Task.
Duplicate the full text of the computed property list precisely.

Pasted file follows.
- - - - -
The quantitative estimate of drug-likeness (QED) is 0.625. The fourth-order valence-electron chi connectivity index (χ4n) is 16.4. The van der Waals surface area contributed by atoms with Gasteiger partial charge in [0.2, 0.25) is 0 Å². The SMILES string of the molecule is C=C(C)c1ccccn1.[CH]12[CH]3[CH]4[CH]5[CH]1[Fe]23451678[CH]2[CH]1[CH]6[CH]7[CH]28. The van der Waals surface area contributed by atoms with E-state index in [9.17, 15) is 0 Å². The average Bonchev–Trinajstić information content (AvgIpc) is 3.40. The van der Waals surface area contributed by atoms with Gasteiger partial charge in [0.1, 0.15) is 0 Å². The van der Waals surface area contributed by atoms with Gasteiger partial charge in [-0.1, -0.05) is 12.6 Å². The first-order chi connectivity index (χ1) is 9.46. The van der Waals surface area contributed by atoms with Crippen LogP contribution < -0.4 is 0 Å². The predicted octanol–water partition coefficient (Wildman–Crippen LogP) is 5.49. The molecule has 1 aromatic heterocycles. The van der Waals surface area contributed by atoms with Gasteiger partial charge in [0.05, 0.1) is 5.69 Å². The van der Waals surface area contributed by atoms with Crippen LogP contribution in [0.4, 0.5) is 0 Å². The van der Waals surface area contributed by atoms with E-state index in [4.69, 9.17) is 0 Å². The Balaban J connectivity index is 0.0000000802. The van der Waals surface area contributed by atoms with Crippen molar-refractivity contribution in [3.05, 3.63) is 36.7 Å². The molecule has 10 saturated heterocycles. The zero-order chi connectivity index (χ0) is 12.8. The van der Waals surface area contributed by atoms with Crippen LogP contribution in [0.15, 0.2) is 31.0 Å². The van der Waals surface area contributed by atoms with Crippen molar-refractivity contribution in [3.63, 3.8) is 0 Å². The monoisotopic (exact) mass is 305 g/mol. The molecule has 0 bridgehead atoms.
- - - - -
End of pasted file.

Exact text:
The quantitative estimate of drug-likeness (QED) is 0.625. The fourth-order valence-electron chi connectivity index (χ4n) is 16.4. The van der Waals surface area contributed by atoms with Gasteiger partial charge in [0.2, 0.25) is 0 Å². The SMILES string of the molecule is C=C(C)c1ccccn1.[CH]12[CH]3[CH]4[CH]5[CH]1[Fe]23451678[CH]2[CH]1[CH]6[CH]7[CH]28. The van der Waals surface area contributed by atoms with E-state index in [9.17, 15) is 0 Å². The average Bonchev–Trinajstić information content (AvgIpc) is 3.40. The van der Waals surface area contributed by atoms with Gasteiger partial charge in [0.1, 0.15) is 0 Å². The van der Waals surface area contributed by atoms with Gasteiger partial charge in [-0.1, -0.05) is 12.6 Å². The first-order chi connectivity index (χ1) is 9.46. The van der Waals surface area contributed by atoms with Crippen LogP contribution < -0.4 is 0 Å². The predicted octanol–water partition coefficient (Wildman–Crippen LogP) is 5.49. The molecule has 1 aromatic heterocycles. The van der Waals surface area contributed by atoms with Gasteiger partial charge in [0.05, 0.1) is 5.69 Å². The van der Waals surface area contributed by atoms with Crippen LogP contribution in [0.4, 0.5) is 0 Å². The van der Waals surface area contributed by atoms with E-state index in [4.69, 9.17) is 0 Å². The Balaban J connectivity index is 0.0000000802. The van der Waals surface area contributed by atoms with Crippen molar-refractivity contribution in [3.05, 3.63) is 36.7 Å². The molecule has 10 saturated heterocycles. The zero-order chi connectivity index (χ0) is 12.8. The van der Waals surface area contributed by atoms with Crippen LogP contribution in [0.15, 0.2) is 31.0 Å². The van der Waals surface area contributed by atoms with Crippen molar-refractivity contribution in [3.63, 3.8) is 0 Å². The monoisotopic (exact) mass is 305 g/mol. The molecule has 0 bridgehead atoms.